Memory has always been fundamental for me. In fact, remembering what I had forgotten is the way most of the poems get started.
Poems that come swiftly are usually the ones that you keep.
I think the first little jolt I got was reading Gerard Manley Hopkins - I liked other poems... but Hopkins was kind of electric for me - he changed the rules with speech, and the whole intensity of the language was there and so on.
I used to carry about with me a German map-case filled with poems.
But you'd have a job to find many of my poems which would seem to be very influenced by a particular person.
I got $30 from Nation magazine for a poem and $500 for my first book of poems.
I learned to play guitar at a young age and converted poems and stuff that I had written to songs.
In a funny way, poems are suited to modern life. They're short, they're intense. Nobody has time to read a 700-page book. People read magazines, and a poem takes less time than an article.
Everyone thinks they're going to write one book of poems or one novel.
Of the individual poems, some are more lyric and some are more descriptive or narrative. Each poem is fixed in a moment. All those moments written or read together take on the movement and architecture of a narrative.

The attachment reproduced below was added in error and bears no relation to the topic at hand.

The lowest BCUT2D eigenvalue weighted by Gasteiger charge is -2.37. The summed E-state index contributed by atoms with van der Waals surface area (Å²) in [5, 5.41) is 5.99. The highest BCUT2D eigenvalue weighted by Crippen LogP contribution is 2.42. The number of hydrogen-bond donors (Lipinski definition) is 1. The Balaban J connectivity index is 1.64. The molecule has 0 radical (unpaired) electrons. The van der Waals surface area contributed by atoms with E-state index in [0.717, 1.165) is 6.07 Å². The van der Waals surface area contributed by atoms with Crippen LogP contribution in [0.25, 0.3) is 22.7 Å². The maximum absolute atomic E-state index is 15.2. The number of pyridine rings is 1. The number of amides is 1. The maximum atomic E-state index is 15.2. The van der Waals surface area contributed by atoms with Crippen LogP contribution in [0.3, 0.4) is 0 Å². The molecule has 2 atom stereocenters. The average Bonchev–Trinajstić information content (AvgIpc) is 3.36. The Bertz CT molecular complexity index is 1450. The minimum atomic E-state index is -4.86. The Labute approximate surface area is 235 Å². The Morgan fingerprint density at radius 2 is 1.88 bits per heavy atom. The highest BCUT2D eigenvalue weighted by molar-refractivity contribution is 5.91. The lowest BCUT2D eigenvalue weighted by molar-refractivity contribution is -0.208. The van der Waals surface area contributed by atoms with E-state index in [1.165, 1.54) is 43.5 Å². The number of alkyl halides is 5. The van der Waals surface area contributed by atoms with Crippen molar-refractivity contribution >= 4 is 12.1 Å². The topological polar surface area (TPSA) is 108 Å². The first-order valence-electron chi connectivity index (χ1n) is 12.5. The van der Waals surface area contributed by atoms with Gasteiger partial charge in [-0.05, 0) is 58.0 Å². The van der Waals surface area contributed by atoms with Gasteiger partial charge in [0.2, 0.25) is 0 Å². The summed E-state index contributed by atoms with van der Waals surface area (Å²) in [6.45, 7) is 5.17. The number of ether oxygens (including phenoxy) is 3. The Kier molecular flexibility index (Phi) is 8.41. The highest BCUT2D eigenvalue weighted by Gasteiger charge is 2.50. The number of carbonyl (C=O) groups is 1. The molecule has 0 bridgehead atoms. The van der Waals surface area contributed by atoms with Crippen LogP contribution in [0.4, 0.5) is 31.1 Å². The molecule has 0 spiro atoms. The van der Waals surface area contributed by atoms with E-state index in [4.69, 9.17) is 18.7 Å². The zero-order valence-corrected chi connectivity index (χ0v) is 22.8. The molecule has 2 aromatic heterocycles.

We read Robert Browning's poetry. Here we needed no guidance from the professor: the poems themselves were enough.
Many of my poems are not sexual.
We tend to put poems into factions. And it restricts our reading.
Irish history having been forbidden in schools, has been, to a great extent, learned from Raftery's poems by the people of Mayo, where he was born, and of Galway, where he spent his later years.
Well it is certainly the case that the poems - which were in fact published during Shakespeare's lifetime - are weird if they began or originated in this form, as I think they did, because the poems get out of control.
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